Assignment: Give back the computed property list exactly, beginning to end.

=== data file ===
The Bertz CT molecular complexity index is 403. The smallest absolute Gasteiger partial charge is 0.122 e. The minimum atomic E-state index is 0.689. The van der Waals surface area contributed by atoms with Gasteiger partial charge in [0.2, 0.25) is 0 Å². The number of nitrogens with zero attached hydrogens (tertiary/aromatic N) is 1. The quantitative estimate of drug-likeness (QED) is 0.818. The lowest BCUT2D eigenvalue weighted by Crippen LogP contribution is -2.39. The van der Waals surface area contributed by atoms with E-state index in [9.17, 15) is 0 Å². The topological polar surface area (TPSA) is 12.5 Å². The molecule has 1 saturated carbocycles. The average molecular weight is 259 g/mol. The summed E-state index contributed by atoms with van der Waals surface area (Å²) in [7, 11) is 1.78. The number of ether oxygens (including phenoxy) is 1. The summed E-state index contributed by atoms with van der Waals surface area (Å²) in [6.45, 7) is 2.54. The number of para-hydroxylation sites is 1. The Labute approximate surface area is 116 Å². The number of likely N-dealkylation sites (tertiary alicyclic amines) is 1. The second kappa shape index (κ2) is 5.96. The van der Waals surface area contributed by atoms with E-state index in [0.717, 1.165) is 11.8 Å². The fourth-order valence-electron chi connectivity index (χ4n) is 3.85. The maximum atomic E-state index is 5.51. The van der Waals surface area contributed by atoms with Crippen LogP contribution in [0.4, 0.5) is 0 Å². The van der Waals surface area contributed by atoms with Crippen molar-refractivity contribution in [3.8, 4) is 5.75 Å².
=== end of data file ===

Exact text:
The Bertz CT molecular complexity index is 403. The smallest absolute Gasteiger partial charge is 0.122 e. The minimum atomic E-state index is 0.689. The van der Waals surface area contributed by atoms with Gasteiger partial charge in [0.2, 0.25) is 0 Å². The number of nitrogens with zero attached hydrogens (tertiary/aromatic N) is 1. The quantitative estimate of drug-likeness (QED) is 0.818. The lowest BCUT2D eigenvalue weighted by Crippen LogP contribution is -2.39. The van der Waals surface area contributed by atoms with E-state index in [9.17, 15) is 0 Å². The topological polar surface area (TPSA) is 12.5 Å². The molecule has 1 saturated carbocycles. The average molecular weight is 259 g/mol. The summed E-state index contributed by atoms with van der Waals surface area (Å²) in [7, 11) is 1.78. The number of ether oxygens (including phenoxy) is 1. The summed E-state index contributed by atoms with van der Waals surface area (Å²) in [6.45, 7) is 2.54. The number of para-hydroxylation sites is 1. The Labute approximate surface area is 116 Å². The number of likely N-dealkylation sites (tertiary alicyclic amines) is 1. The second kappa shape index (κ2) is 5.96. The van der Waals surface area contributed by atoms with E-state index in [0.717, 1.165) is 11.8 Å². The fourth-order valence-electron chi connectivity index (χ4n) is 3.85. The maximum atomic E-state index is 5.51. The van der Waals surface area contributed by atoms with Crippen LogP contribution in [0.4, 0.5) is 0 Å². The van der Waals surface area contributed by atoms with Crippen molar-refractivity contribution in [3.8, 4) is 5.75 Å².